I arrived in Tasmania Australia with absolutely no expectations. I love it when that happens. Sometimes it’s on purpose and other times it’s just because we are busy and have not really planned our visit. Usually this results in wonderful surprises and discoveries – and this is exactly what happened for us in Tasmania – Australia’s Island Paradise.
Tasmania – Australia’s Island Paradise
Island Paradise? Absolutely. But maybe not in the way you are thinking. It’s not tropical…but there are beautiful beaches. You’ll love that it’s not crowded…most of it wild and undeveloped. Also it’s not hot…with four seasons but rarely getting over 75 – 80F degrees in the short summer.
And yet it truly is a little Eden. About half the size of the State of Washington, the heart shaped island is home to a fascinating collection of birds, animals and plants. With miles of undeveloped coast, rain forests, mountains, waterfalls, lakes and meadows. A hardy local population of about 540,000 are friendly, patriotic and helpful.
Tasmania has a rich history. Home to aboriginal tribes for tens of thousands of years, the tribes were nearly wiped out when Europeans arrived. Abel Tasman, the Dutch explorer, first named the island Van Diemen’s Land in the 1640’s. The British began “transportation” in the early 1800’s, transporting convicts to gaols (jails) throughout Australia including Tasmania. In an effort to colonize the area, more than 162,000 men, women and children served hard labor between 1788 and 1868. Most of them stayed, and populated the Australian mainland and Tasmania. It is estimated that 20% of today’s Australian population can trace their roots to British convicts transported during this time.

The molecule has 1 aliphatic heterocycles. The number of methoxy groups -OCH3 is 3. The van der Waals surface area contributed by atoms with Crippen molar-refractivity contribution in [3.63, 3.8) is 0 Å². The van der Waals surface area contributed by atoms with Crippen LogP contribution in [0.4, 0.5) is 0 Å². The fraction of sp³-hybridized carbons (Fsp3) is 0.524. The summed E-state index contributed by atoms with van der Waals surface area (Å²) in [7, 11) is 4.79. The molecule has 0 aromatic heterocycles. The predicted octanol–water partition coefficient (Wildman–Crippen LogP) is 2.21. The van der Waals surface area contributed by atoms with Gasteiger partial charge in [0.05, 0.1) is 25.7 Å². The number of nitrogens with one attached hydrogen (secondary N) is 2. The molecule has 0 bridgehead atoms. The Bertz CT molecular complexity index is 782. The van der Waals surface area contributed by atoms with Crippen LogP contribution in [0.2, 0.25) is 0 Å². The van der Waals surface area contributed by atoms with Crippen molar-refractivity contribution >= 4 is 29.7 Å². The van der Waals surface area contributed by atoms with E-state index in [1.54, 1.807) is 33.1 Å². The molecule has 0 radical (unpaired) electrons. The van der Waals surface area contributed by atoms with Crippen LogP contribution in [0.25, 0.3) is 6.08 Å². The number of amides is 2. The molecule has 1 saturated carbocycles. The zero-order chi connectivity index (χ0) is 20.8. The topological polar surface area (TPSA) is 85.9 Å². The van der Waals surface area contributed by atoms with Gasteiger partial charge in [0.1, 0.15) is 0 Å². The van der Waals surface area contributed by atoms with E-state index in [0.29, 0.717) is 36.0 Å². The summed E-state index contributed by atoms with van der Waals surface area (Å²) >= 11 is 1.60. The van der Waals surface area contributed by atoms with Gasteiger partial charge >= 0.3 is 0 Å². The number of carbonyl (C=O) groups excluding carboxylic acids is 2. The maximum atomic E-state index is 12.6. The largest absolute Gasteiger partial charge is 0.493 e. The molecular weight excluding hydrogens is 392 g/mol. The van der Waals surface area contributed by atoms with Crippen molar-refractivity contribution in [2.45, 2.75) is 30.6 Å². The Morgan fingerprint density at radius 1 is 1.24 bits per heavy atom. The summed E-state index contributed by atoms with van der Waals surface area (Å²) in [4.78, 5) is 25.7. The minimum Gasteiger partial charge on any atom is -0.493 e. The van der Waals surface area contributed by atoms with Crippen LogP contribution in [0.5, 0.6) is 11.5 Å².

What’s Your Pleasure?
During our visit, Tasmania provided us activities that we enjoy the most; bird and wildlife spotting, hiking, walking, learning about history, eating seafood and drinking local wine and beer! We did all that and more during our four week visit to Tasmania – Australia’s Island Paradise.
Most people probably aren’t going to spend an entire month. But hopefully this post will help you set your priorities for visiting Tasmania.
By the way – if you plan to visit more than one national park in Tasmania, it’s worth it to purchase an annual pass which we did. Definitely worth it for us at US$60. Learn more about it here.
We spent an entire month in a wonderful historic Airbnb in Hobart. All but two of the activities listed below we did as day trips from Hobart. One overnight was to Freycinet National Park, although we could have done that in a day trip too. Additionally we took two nights to go north and visit Launceston and Cradle Mountain. It was great to use Hobart as our home base, since we had such a lot of time to work with. If you have less time, be sure to spend at least a few days in lovely Hobart because there is much to do. Read all about the amazing things we did while living in Hobart for a month here Hobart Australia’s Most Surprising Town.